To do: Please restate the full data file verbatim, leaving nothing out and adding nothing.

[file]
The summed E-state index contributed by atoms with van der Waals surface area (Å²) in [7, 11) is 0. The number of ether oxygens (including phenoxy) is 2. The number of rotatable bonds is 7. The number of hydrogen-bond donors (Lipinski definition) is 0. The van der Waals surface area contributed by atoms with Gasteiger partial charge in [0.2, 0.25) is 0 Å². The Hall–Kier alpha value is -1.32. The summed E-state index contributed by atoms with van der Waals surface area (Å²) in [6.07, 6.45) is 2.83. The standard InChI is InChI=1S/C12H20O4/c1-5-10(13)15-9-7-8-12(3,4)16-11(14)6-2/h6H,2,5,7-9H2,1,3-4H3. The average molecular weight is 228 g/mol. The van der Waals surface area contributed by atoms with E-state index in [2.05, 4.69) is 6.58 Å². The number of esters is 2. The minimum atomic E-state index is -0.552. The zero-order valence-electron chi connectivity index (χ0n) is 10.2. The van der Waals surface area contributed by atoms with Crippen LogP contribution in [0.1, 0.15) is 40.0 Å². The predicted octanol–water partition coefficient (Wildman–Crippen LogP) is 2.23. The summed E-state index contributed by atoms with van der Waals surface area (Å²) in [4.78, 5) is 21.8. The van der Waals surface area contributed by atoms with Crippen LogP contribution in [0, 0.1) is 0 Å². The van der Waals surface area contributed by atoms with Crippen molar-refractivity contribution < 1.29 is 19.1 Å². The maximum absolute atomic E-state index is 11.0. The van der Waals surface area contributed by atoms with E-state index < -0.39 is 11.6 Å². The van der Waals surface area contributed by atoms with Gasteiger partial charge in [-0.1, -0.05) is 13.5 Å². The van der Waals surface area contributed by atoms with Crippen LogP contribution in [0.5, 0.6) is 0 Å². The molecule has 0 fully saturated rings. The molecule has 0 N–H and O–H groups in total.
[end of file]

The summed E-state index contributed by atoms with van der Waals surface area (Å²) in [7, 11) is 0. The number of ether oxygens (including phenoxy) is 2. The number of rotatable bonds is 7. The number of hydrogen-bond donors (Lipinski definition) is 0. The van der Waals surface area contributed by atoms with Gasteiger partial charge in [0.2, 0.25) is 0 Å². The Hall–Kier alpha value is -1.32. The summed E-state index contributed by atoms with van der Waals surface area (Å²) in [6.07, 6.45) is 2.83. The standard InChI is InChI=1S/C12H20O4/c1-5-10(13)15-9-7-8-12(3,4)16-11(14)6-2/h6H,2,5,7-9H2,1,3-4H3. The average molecular weight is 228 g/mol. The van der Waals surface area contributed by atoms with E-state index in [2.05, 4.69) is 6.58 Å². The number of esters is 2. The minimum atomic E-state index is -0.552. The zero-order valence-electron chi connectivity index (χ0n) is 10.2. The van der Waals surface area contributed by atoms with Crippen LogP contribution in [0.1, 0.15) is 40.0 Å². The predicted octanol–water partition coefficient (Wildman–Crippen LogP) is 2.23. The summed E-state index contributed by atoms with van der Waals surface area (Å²) in [4.78, 5) is 21.8. The van der Waals surface area contributed by atoms with Crippen LogP contribution in [0, 0.1) is 0 Å². The van der Waals surface area contributed by atoms with Crippen molar-refractivity contribution < 1.29 is 19.1 Å². The maximum absolute atomic E-state index is 11.0. The van der Waals surface area contributed by atoms with E-state index < -0.39 is 11.6 Å². The van der Waals surface area contributed by atoms with Gasteiger partial charge in [-0.1, -0.05) is 13.5 Å². The van der Waals surface area contributed by atoms with Crippen LogP contribution in [0.5, 0.6) is 0 Å². The molecule has 0 fully saturated rings. The molecule has 0 N–H and O–H groups in total.